New York’s Columbia University resumed its spring semester classes online this week after the coronavirus forced its campus to close. But graduate students at the school’s Visual Arts Program doubt how much they can learn about painting and sculpting through a webcam.
In a letter sent yesterday, nearly 60 M.F.A. candidates demanded that Columbia administrators refund tuition for studio courses, create an additional free semester for affected students, produce year-end degree exhibitions in the fall, and possibly defer the incoming class of students.
“As artists, our education is necessarily an in-person, on-site practice that cannot be conducted remotely,” wrote the students. “This deeply compromised version of the curriculum we signed up for is not a suitable replacement, and damages Columbia’s legacy. In the days and weeks to come, as Columbia plans its next steps in the midst of this health crisis, we hope the university will not let the education of its artists fall through the cracks.”
Students sent an initial letter of protest to school administrators on March 17, stating that the loss of equipment, facilities, and studios would damage their education, and that online classes would be no replacement. Carol Becker, School of the Arts dean, responded by email four days later, outlining the administration’s guidelines for Covid-19. Like many universities across the country, the school decided to implement a pass/fail grading system, waive some graduation requirements, and move all classes online without adding extra time to the end of the semester.
“It scarcely needs to be said that we are consumed by concern for our students’ welfare, including the continued progress of their education,” Becker told ARTnews. “We are fully engaged in the project of developing contingency plans and alternatives to our standard practices that we hope to adopt for the remainder of this semester and into the fall.”
But students paying more than $68,000 per year for Columbia’s M.F.A. programs are displeased with the Ivy League institution’s response. The Visual Arts Program, which U.S. News has ranked among the best of its kind in the country, currently has 61 students enrolled; 60 of them have signed the most recent letter in protest of the administration’s policies.
“With its price tag, people understood that they were paying for programs like mentor week, multiple exhibitions, and access to top facilities,” said one Columbia M.F.A. student, who asked to remain anonymous for fear of retaliation. “Without these things, the entire degree is compromised. Our classes cannot be translated through a screen.”
“The termination of in-person classes and studio/shop closures has been rough, but the university’s refusal to pledge swift or definitive support for its vulnerable students has been excruciating,” said another student. “Because Columbia has yet to respond to our requests for support or information, I’m not sure what this summer or this fall will look like, or where money for rent or food will come from.”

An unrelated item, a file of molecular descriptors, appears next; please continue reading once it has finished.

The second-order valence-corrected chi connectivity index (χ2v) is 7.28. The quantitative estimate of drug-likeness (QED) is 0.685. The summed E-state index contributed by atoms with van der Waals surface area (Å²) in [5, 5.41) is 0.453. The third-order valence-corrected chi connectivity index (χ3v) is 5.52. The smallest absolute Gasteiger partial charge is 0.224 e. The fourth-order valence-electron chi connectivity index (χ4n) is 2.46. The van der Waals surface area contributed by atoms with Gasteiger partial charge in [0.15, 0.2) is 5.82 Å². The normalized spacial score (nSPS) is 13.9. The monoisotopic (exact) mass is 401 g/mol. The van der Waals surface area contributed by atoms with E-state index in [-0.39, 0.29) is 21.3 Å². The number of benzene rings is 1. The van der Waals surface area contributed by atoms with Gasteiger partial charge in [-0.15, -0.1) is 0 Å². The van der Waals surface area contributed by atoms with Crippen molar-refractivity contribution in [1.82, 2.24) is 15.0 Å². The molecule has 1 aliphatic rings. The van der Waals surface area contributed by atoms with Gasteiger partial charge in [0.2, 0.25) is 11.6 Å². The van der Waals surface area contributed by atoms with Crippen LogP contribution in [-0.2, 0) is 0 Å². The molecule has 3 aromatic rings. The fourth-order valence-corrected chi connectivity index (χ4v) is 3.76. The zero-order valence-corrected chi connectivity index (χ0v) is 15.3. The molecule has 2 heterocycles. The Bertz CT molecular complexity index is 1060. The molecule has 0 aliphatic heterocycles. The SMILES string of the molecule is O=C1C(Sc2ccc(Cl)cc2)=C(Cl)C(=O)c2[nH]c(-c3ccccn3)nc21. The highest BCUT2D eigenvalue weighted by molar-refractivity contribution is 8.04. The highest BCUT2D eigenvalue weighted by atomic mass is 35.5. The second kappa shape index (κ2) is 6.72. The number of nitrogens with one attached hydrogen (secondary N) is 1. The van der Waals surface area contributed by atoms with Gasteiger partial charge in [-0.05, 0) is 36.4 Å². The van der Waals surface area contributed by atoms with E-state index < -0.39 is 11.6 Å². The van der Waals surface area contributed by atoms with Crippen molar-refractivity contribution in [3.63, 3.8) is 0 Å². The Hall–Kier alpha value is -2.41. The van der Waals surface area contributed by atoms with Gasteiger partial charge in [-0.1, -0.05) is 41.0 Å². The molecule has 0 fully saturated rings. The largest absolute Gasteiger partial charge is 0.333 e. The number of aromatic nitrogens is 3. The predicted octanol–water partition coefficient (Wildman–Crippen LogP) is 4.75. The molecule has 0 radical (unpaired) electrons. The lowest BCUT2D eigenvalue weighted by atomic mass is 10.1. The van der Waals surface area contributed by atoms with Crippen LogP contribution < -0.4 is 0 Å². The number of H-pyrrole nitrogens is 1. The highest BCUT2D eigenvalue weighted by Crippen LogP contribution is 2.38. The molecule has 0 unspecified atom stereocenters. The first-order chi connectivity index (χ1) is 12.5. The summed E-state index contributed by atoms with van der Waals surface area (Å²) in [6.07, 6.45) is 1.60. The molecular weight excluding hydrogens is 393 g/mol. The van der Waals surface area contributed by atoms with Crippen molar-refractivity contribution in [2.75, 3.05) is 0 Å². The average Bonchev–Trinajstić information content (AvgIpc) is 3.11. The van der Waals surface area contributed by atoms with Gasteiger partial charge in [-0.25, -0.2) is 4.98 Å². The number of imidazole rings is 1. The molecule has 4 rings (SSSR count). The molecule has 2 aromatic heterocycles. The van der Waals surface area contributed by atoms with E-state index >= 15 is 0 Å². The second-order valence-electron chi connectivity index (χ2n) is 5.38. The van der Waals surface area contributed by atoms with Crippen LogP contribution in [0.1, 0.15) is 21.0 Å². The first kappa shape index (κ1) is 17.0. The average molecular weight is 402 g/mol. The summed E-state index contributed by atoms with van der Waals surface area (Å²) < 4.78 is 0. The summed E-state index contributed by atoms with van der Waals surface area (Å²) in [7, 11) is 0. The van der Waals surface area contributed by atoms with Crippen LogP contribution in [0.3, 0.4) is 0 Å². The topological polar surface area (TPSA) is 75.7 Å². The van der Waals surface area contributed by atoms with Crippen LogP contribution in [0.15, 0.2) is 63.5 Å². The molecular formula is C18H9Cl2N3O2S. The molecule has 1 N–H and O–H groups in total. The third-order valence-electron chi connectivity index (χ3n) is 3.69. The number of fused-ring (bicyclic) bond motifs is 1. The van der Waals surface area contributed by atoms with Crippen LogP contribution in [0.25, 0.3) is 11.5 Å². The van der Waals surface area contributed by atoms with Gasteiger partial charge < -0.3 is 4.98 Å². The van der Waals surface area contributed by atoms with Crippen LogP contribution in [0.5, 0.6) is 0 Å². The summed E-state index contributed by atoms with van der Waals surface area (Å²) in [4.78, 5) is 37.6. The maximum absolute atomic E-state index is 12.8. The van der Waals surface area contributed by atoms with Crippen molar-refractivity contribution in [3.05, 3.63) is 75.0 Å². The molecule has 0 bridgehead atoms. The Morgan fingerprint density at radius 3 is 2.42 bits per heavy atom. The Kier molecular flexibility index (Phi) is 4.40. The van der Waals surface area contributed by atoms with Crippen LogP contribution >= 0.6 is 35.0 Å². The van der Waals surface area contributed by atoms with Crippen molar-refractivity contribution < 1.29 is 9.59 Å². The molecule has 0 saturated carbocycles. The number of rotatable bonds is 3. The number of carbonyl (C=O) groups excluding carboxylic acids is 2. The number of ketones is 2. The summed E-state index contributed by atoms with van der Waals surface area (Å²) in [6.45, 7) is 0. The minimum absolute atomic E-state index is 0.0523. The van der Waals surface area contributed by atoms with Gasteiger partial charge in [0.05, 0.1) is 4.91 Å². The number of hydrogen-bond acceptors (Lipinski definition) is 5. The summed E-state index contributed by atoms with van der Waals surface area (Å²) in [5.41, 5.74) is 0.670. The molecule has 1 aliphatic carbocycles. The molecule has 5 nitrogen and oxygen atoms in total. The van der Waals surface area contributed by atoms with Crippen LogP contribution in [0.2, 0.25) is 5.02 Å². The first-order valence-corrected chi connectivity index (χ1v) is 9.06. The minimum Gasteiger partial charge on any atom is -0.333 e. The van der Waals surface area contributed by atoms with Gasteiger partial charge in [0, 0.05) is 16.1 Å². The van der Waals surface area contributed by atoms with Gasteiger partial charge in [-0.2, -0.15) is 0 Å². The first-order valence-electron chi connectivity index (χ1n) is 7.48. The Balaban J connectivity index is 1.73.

Columbia University joins a growing list of schools where students have protested coronavirus shutdown policies. In March, more than 100 M.F.A. students from the Yale School of Art called for a partial tuition refund after the New Haven university’s campus closed. Students at New York University’s Tisch School of the Arts launched an online petition for reimbursements, which now has more than 4,000 signatures. (The dean’s response, which included a dance to the REM song “Losing My Religion,” became the subject of national headlines.) Similar petitions have been created by students at the School of Visual Arts in New York and the Maryland Institute College of Art in Baltimore. And students at the San Francisco Art Institute recently learned that the school planned to close, and would not be accepting new students for its fall semester.
But, unlike other letters by graduate students at major art schools throughout the nation, the Columbia M.F.A. students’ missive outlines a number of specific points for how best to potentially make up for lost education and financial resources. It urges the school to pay a need-based scholarship of $3,123 per month, and it demands a 50 percent refund for all classes taught online. (According to the letter, that refund should be exactly $3,147 per three-credit course.) The letter even outlines a timeline for the school to follow featuring rescheduled dates for thesis exhibitions that the students say were canceled because of coronavirus closures. (In an email, Becker denied that any thesis shows had been canceled.)
Graduate students facing an uncertain future because of the coronavirus outbreak are wondering if their investment in a Columbia education will be worth the money after a semester of online courses.
“To uphold the integrity of its education, fulfill the requirements of its Visual and Sound Arts programs, and support its most vulnerable students during this devastating crisis, it is vital that School of the Arts make the accommodations proposed in this letter,” the students write. “In doing so, Columbia University ensures its legacy in two generations of artists, and has the opportunity to set a precedent among top-tier MFA programs. We implore you to rise to the occasion.”